Normal cortisol levels for women for a blood sample taken at 8 in the morning are 5 to 25 mcg/dL or 140 to 690 nmol/L. Normal values depend on the time of day and the clinical context. Normal ranges may vary slightly among different laboratories. Some labs use different measurements or may test different specimens.
If your cortisol levels are imbalanced, it can through off any number of your body’s most important functions. It can also lead to a number of health problems, including but not limited to:
- Anxiety and depression
- Heart disease
- Memory and concentration problems
- Problems with digestion
- Insomnia or other sleep disorders
- Weight gain
- Weakened immune system
- Thinning hair
- Bruising and slow wound healing
- Weak bones
- Muscle weakness
- Low libido of sex drive
- High blood sugar
- Irregular periods
- difficulty concentrating
What if a Woman’s Cortisol is Too High?
Cortisol can be helpful in the short term, but long-term stress can cause the adrenal glands to become overworked, and this oftentimes leads to a medical condition referred to as hypothalamic pituitary adrenal axis dysfunction (HPA), or more commonly known as adrenal fatigue.
Adrenal fatigue is a term applied to a collection of nonspecific symptoms, such as body aches, fatigue, nervousness, sleep disturbances, and digestive problems. The term “adrenal fatigue” was coined in 1998 by James Wilson, Ph.D., a naturopath and expert in alternative medicine. He describes it as a “syndrome” that results “when the adrenal glands function below the necessary level.”
The root cause of adrenal fatigue is stress. Our doctors understand that adrenal fatigue is a condition caused by overstimulation of the adrenal glands due to long-term stress. When you are overstressed, the adrenals release too much cortisol. Cortisol lowers your testosterone levels, which adds to many of the problems associated with adrenal fatigue.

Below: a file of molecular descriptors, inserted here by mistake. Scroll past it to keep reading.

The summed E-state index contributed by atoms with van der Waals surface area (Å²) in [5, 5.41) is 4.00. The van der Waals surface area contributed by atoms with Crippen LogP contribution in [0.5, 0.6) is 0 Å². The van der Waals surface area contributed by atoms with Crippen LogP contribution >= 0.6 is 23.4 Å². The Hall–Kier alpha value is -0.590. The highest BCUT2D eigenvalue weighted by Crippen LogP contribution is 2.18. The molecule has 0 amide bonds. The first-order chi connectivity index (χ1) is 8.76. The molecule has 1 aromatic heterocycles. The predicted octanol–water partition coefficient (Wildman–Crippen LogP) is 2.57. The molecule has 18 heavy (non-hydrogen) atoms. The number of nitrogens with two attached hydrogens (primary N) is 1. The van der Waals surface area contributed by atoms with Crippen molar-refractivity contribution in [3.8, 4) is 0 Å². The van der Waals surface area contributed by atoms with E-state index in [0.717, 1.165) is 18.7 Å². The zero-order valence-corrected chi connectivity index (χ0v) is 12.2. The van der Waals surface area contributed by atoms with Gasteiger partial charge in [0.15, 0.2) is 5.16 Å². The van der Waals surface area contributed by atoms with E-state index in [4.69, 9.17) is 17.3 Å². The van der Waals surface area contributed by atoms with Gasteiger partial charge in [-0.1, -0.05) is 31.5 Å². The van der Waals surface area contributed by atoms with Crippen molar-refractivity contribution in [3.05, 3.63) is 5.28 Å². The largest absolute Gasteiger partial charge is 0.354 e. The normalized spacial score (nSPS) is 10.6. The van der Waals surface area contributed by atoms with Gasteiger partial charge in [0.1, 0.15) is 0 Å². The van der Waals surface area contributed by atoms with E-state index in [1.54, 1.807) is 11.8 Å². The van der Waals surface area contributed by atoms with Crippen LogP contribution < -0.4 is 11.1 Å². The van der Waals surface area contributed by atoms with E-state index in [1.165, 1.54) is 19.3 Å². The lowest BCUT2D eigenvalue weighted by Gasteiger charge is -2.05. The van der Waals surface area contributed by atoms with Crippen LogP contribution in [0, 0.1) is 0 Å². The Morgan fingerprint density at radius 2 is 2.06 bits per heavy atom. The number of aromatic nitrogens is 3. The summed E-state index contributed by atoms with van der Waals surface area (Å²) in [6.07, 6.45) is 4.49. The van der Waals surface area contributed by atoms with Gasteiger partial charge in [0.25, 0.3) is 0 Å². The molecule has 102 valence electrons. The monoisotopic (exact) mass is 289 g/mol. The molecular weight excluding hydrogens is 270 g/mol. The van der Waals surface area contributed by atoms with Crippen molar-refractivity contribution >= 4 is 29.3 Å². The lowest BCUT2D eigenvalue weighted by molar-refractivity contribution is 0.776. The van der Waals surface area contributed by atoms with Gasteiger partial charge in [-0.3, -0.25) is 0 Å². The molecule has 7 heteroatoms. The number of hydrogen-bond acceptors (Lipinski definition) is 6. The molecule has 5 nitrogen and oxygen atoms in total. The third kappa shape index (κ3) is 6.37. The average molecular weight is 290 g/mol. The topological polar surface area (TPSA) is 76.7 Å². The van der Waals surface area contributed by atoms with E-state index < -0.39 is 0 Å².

In addition to Adrenal fatigue, elevated cortisol hormone levels in women can lead to Cushing’s disease. Cushing’s is a condition that results in thinning and bruising of the skin, obesity, diabetes, psychiatric disturbances, high blood pressure, muscle weakness, osteoporosis, excessive facial hair, and irregular periods in women. Patients with cortisol excess also have impaired wound healing and an increased susceptibility to infection.
How Does Low Cortisol Affect Women?
Lower than normal cortisol levels can lead to a condition known as Addison’s disease. Addison’s disease due to insufficient cortisol production can cause a number of health problems including, low blood pressure, fatigue, weight loss, anorexia, nausea, vomiting, abdominal pain, salt craving, and low blood sugar.